New York Mortgage Fraud Laws & Charges + Statute of Limitations

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Within the state of New York, the crime of mortgage fraud is often seen as a complicated crime, which can involve both mortgage lenders and mortgage borrowers. According to statistics, most experts estimate that about ten percent of the applications made for mortgages across the United States contain some kind of false information. This false information may include simple mistakes, or intentional omissions, although proving that an omission was intentional can be particularly difficult – which is one reason why New York prosecutions in the area of mortgage law are quite rare.

Typically, people are convicted of mortgage law if they use trickery, adjust information, or intentionally omit important data within a mortgage approval process or a mortgage application.

Laws and Penalties

In New York, the crime of mortgage fraud is covered by the Fraud Enforcement and Recovery Act of 2009 (FERA). This particular act highlights the specific sentences and fines that are generally laid out for most cases relating to mortgage fraud. FERA is federal legislation, which means that it is generally used throughout all states in the US when it comes to addressing potential matters of mortgage fraud. It’s worth noting also, that in many cases of mortgage fraud, charges of bankruptcy and tax fraud can also become apparent.

Under FERA laws, it is within the rights of law enforcement officials to extend the penalties generally associated with mortgage fraud. However, for sentencing to be considered fully in New York, it is recommended that a judge must consider whether the fraud was committed for the purpose of housing, or profit. Mortgage fraud done for profit is generally considered to be more serious than the crime done for housing reasons.

Most commonly, the people involved in mortgage fraud cases include real estate appraisers, professionals, attorneys, mortgage brokers, and the buyers of real estate. Often, the fact that multiple crimes are lumped into a single conviction of mortgage fraud can mean that the penalties are particularly severe. Often, common punishment for an act of mortgage fraud will include a prison sentence that can extend up to thirty years at a federal level. Additionally, a fine may be issued that can range up to $100,000.

It’s worth noting that beyond the typical penalties of fines and jail sentences, mortgage fraud allows for additional punishments too, such as probation and restitution. Many people convicted of mortgage fraud must pay restitution to the people who might have been affected as a result of the crime.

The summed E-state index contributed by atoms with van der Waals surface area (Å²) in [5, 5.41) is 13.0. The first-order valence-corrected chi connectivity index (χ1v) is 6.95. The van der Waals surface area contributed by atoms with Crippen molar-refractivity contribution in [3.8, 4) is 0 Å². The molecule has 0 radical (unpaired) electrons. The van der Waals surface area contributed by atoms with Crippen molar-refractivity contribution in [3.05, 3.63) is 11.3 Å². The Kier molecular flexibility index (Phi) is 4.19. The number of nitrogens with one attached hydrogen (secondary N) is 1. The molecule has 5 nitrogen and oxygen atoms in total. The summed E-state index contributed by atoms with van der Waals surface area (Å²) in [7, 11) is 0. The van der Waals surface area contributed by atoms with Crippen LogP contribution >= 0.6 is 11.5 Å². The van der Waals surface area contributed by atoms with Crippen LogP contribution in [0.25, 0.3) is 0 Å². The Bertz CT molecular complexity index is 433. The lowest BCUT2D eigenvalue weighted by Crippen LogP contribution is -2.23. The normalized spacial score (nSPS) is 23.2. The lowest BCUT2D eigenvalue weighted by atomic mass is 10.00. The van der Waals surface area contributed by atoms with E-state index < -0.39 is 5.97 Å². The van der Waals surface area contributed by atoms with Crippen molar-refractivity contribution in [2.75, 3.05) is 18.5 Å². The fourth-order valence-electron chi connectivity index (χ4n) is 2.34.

Mortgage Fraud Defenses

Most commonly, the defenses that are used in cases of mortgage fraud within the New York are the same as the typical defenses that attorneys might use for other cases of fraud, including financial credit card, or insurance fraud. The most regularly used defenses include:

  • Lack of intent – In order for an act of fraud to be convicted, the people accused of the crime must have intentionally omitted information on their mortgage information, or knowingly lied about something in an attempt to gain an unfair advantage. Since it is particularly difficult to prove that a person didn’t accidentally include false information within mortgage documents, the defense of missing intent can be particularly effective in this case.
  • Mistaken identity – As with any other crime in the state of New York, it is possible to make the argument that the defendant had nothing to do with the crime. In this case, the lawyer does not suggest that the crime didn’t take place, but that the defendant was not responsible for that crime.
  • Lack of evidence – Finally, when a person is accused of mortgage fraud, it is up to the prosecutor to prove that the crime actually took place, and that the individual being accused had something to do with that crime. For example, this may mean presenting certain documents to the court that show important information has been altered or omitted. If a prosecutor cannot present any evidence to the court that might indicate a crime has taken place, then it is impossible for the court to find the accused guilty of mortgage fraud.

Statute of Limitations

In New York, and indeed across the entire of the United States, the statute of limitations that is used for mortgage fraud has recently changed. Up until recent years the statute of limitations stood at five years – similar to many other forms of fraud. However, since 2009, a recent law has introduced an increase in the statute of limitations which has extended it to ten years.

New York Mortgage Fraud Cases